Saturday, May 17, 2008

The Big Chest Book - Chapter Thirteen

Expanding The Rib Box

While this book has already contained much of importance, development of the rib box ranks ahead of muscle building. As has been our habit up to this point we will include an anatomical discussion of the nomenclature of the rib box before going on with exercises to develop the bony framework of the chest.

The part of the body which we familiarly know as the rib box is really named the thorax. It is a bony cage formed by the sternum and the costal cartilages in front, the ribs on each side, and the bodies of the thoracic vertebrae behind. It is roughly cone-shaped, being narrow above and broad from below, flattened somewhat in the front and shorter in front than in the back. In infancy the chest is more rounded or barrel-like, the width from shoulder to shoulder and the depth from sternum to vertebra being about equal. The width increases out of proportion to depth as growth progresses. The thorax supports the bones of the shoulder girdle and upper extremities and contains and protects the heart and lungs, the organs of respiration and circulation.

The sternum or breastbone is a flat, narrow bone about six inches long, situated in the median line in the front of the chest. It develops as three separate parts. The upper part is named the manubrium; the middle and largest part is named the gladiolus; the lowest portion is termed the ensiform or xiphoid process. On both sides of the manubrium and body are notches for the reception of the sternal ends of the upper seven costal cartilalages. The xiphoid process has no ribs attached to it, but affords attachment to some of the abdominal muscles.

The sternum consists of several unossified portions at birth, the body alone developing from four centers. Union in the centers of the body begins at about puberty and proceeds from below upward until at about twenty-five years of age they are united. The xiphoid process sometimes becomes joined to the body by thirty years of age, more often after forty. In more advanced life the manubrium may become joined to the body by bony tissue. Posture and dietary hygiene have much to do with shaping the sternum and thoracic cavity.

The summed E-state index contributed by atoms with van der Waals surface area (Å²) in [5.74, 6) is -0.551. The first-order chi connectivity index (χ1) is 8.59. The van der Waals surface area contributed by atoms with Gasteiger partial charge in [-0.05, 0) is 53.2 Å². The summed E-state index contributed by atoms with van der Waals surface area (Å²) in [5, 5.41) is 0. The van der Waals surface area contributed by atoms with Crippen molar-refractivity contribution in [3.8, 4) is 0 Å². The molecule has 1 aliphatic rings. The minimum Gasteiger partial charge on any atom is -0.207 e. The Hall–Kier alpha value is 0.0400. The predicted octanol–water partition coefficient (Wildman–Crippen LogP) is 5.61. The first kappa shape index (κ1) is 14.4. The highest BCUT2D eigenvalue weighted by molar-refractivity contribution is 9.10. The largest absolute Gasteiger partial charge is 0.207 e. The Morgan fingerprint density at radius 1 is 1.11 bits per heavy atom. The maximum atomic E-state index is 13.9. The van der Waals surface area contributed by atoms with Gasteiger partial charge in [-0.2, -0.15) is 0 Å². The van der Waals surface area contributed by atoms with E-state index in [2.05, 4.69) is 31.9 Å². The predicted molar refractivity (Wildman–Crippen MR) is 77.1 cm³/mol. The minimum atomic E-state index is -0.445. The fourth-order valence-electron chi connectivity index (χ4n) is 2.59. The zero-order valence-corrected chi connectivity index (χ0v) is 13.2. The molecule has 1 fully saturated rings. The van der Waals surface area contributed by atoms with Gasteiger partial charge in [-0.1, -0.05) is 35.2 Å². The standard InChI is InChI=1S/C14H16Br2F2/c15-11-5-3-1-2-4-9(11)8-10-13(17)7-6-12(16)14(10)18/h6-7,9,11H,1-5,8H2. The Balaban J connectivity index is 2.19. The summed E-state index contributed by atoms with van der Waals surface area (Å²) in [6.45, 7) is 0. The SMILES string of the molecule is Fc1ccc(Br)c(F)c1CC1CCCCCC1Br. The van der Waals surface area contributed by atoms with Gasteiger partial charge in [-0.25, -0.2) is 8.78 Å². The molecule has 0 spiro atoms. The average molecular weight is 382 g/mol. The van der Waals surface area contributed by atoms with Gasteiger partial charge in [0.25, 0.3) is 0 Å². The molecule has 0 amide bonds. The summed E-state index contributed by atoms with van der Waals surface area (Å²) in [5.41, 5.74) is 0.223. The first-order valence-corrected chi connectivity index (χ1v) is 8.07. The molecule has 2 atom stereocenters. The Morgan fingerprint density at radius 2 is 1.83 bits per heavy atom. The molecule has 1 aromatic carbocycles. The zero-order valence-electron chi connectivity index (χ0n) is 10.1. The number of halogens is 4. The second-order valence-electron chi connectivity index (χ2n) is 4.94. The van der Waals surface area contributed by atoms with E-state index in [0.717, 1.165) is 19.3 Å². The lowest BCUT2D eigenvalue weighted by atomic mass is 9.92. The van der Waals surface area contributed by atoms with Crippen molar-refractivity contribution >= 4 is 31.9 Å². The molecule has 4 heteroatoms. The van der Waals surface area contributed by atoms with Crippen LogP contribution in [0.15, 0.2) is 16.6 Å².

Situated on each side of the thoracic cavity are the ribs, twenty-four in number.

They are elastic arches of bone consisting of a body or shaft and two extremities, the posterior or vertebral, and the anterior or sternal. Each rib is connected with the thoracic vertebra by the head and tubercle of the posterior extremity. The head fits into a facet formed on the body of one vertebra, or formed by the adjacent bodies of two vertebrae; the tubercle articulates with the transverse processes. Strong ligaments surround and bind these articulations but permit slight gliding movements between them.

The anterior extremities of each of the first seven pairs are connected with the sternum in front by means of the costal cartilages. They are called true ribs. The remaining five pairs are termed false ribs. Of these the upper three, eighth, ninth and tenth, are attached in front to the costal cartilages of the next rib above. The two lowest are unattached in front, and are termed floating ribs. The convexity of the rib is turned outward so as to give roundness to the sides of the chest and increase the size and capacity. Each rib slopes downward fro its posterior attachment, so that its sternal end is considerably lower than its vertebral. The lower border of each rib is grooved for the accommodation of the intercostal nerves and blood vessels. The spaces left between the ribs are termed the intercostal spaces.

Included as a part of the chest are the bones of the shoulder girdle, the clavicle or collarbone, the scapula or shoulder bone. There are two of each. The clavicles articulate with the sternum in front but in the rear the scapulae are connected to the trunk by muscles only. The shoulder girdle stretches to attach the bones of the upper extremity to the axial skeleton.